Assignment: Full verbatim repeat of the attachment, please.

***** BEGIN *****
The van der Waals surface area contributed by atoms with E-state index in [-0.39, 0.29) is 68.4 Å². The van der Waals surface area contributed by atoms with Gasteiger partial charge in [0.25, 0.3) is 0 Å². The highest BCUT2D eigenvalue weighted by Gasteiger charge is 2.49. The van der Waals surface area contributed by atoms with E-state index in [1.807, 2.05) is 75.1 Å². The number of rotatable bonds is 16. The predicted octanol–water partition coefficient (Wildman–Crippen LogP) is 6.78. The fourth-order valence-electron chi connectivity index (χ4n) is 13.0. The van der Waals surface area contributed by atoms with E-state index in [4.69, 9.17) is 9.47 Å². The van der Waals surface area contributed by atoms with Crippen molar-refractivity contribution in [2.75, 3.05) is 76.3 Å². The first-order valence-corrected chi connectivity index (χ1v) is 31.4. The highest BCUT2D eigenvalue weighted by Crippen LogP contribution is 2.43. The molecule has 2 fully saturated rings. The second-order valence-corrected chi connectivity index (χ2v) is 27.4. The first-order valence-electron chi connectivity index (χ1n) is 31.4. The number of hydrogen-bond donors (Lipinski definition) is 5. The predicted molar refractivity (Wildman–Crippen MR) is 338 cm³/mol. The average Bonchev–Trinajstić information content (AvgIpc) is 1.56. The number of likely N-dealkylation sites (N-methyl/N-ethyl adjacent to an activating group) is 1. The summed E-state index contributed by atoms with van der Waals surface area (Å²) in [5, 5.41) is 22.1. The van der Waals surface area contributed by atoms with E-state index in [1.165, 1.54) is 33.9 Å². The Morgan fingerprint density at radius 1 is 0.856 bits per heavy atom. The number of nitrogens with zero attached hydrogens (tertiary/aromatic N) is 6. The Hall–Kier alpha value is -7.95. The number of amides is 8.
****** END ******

The van der Waals surface area contributed by atoms with E-state index in [-0.39, 0.29) is 68.4 Å². The van der Waals surface area contributed by atoms with Gasteiger partial charge in [0.25, 0.3) is 0 Å². The highest BCUT2D eigenvalue weighted by Gasteiger charge is 2.49. The van der Waals surface area contributed by atoms with E-state index in [1.807, 2.05) is 75.1 Å². The number of rotatable bonds is 16. The predicted octanol–water partition coefficient (Wildman–Crippen LogP) is 6.78. The fourth-order valence-electron chi connectivity index (χ4n) is 13.0. The van der Waals surface area contributed by atoms with E-state index in [4.69, 9.17) is 9.47 Å². The van der Waals surface area contributed by atoms with Crippen molar-refractivity contribution in [2.75, 3.05) is 76.3 Å². The first-order valence-corrected chi connectivity index (χ1v) is 31.4. The highest BCUT2D eigenvalue weighted by Crippen LogP contribution is 2.43. The molecule has 2 fully saturated rings. The second-order valence-corrected chi connectivity index (χ2v) is 27.4. The first-order valence-electron chi connectivity index (χ1n) is 31.4. The number of hydrogen-bond donors (Lipinski definition) is 5. The predicted molar refractivity (Wildman–Crippen MR) is 338 cm³/mol. The average Bonchev–Trinajstić information content (AvgIpc) is 1.56. The number of likely N-dealkylation sites (N-methyl/N-ethyl adjacent to an activating group) is 1. The summed E-state index contributed by atoms with van der Waals surface area (Å²) in [5, 5.41) is 22.1. The van der Waals surface area contributed by atoms with E-state index in [1.165, 1.54) is 33.9 Å². The Morgan fingerprint density at radius 1 is 0.856 bits per heavy atom. The number of nitrogens with zero attached hydrogens (tertiary/aromatic N) is 6. The Hall–Kier alpha value is -7.95. The number of amides is 8.